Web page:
It is further stated that the identification of the wilful default should be made keeping in view the track record of the borrowers and should not be decided on the basis of isolated transactions/incidents. The default to be categorised as wilful must be intentional, deliberate and calculated. The respondent Bank has not placed any material to show that it had taken into account the track record of the appellant to establish that the appellant deliberately withheld to payments in spite of the fact that it had adequate cash flow. The appellants do not come in any one of the clause under which the borrower should be treated as wilful defaulter and the respondent Bank has also not pointed out the act committed by the appellant to treat it as a wilful defaulted and, therefore, the respondent Bank all of a sudden treating/branding the appellants as a wilful defaulter for the first time in their letter dated 26.3.2001, is not sustainable.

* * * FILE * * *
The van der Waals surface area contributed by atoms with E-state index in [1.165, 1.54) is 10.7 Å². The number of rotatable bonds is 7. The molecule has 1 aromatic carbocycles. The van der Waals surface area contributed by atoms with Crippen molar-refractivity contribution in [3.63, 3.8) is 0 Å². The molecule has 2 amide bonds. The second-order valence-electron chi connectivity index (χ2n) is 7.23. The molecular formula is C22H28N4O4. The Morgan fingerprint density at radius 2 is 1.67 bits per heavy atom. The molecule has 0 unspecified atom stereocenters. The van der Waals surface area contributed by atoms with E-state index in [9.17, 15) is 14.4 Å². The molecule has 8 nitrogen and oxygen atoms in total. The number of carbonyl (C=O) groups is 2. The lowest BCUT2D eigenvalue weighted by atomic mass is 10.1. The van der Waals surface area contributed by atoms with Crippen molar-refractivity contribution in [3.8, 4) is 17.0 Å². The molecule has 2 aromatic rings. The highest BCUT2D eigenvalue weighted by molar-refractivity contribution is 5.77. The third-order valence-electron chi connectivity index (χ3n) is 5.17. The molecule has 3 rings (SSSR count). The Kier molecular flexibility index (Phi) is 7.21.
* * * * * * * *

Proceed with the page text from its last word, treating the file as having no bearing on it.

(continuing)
MR. V. Raghunathan, examined on behalf of the Bank in the cross-examination has stated: "The RBI guidelines is not fully binding on the Bank since it is only guidelines. The case is whether there was already compromise amounts or terms settled and the RBI guidelines commenced subsequently were not to be re-opened as per the guidelines mentioned above. I do admit that the SBI follows the guidelines by the RBI. As per instructions issued by our Head Office, we were instructed not to re-open the matters already settled terms previously". This piece of evidence shows that the Bank has not accepted the RBI guidelines to re-open and settle the matter only as per instructions given by their Head Office. It is submitted on behalf of the appellants that the Head Office is not expected to give such instructions to the Banks. In fact, this aspect was also considered by this Tribunal in Canara Bank v. C.H. Venkataraman and Ors. (supra), wherein it was observed, "The Banks are not entitled to pass such In-house Circulars depriving the benefit of the modified guidelines to the borrowers when the object of the RBI guidelines is to recover the NPAs by enforcing the modified RBI guidelines. Any internal circular passed by the Bank to its subodinates are not valid and they cannot have any statutory force. The object of the RBI guidelines is to provide simplified, non-discretionary and non-discriminatory mechanism for recovery of the stock of NPAs and that object cannot be defeated by passing internal circulars by the Banks to be followed among themselves. The RBI is one of the watch dogs of finance and economy of the nation. It is, and it ought to be aware of all relevant factors including credit conditions as prevailing, which would invite its policy decisions. RBI has been issuing directions/circulars from time to time, which inter alia, deal with the rate of interest which can be charged and the periods at the end of which rests can be struck down, interest calculated thereon and charged and capitalised. It should continue to issue such directives. Its circulars shall bind those who falls within the net of such directives. Only with a view to speedy recovery of NPAs these guidelines have been issued by the RBI and most of the matters have also been settled under the RBI guidelines and these guidelines are operative throughout India on all the nationalised Banks and pending matters are also being settled under these guidelines". Hence the appellants requested the Bank to agree for One Time Settlement in view of the revised RBI guidelines, which was applicable to all NPAs in all sectors, which have become doubtful or loss as on 31.3.1997, with outstanding balance of Rs. 5 crores and below as on that date. Pursuant to the same, the respondent Bank by its letter dated 17.7.2003 had agreed to receive Rs. 50 lakh towards payment of the balance amount of the compromise settlement agreed earlier, which has been approved by the Appropriate Authority on condition that interest at PLR rate would be paid from 1.4.1999 till the date of final payment of the compromise amount. But a difference of opinion arose with regard to the payment of interest. According to the appellant, they are liable to pay interest for that Rs. 50 lakh only from 17.7.2003, but whereas the respondent Bank claimed interest from 1.4.1999. When the matter came up for hearing before this Tribunal on 4.10.2005, the Tribunal directed the appellants to submit a proposal to the Bank offering interest from 17.7.2003 at the PLR rate, which is 10.25% p.a. The appellants also furnished a Work Sheet indicating the amount due as per the Bank in their letter dated 17.7.2003 is Rs. 50 lakh and the interest was worked out upto 31.3.2004 @ 10.25% p.a., which comes to Rs. 3,63,000/- out of which the appellants had paid Rs. 15 lakh on 31.3.2004. Further interest was calculated upto 30.6.2005 @ 10.25% (for 15 months), which comes to Rs. 4,47,000/- and the appellants paid a sum of Rs. 30 lakh on 1.7.2005, for which they are agreeing to pay interest @ 10.25% on any date that would be fixed. The appellants are ready and willing to pay the said amount.;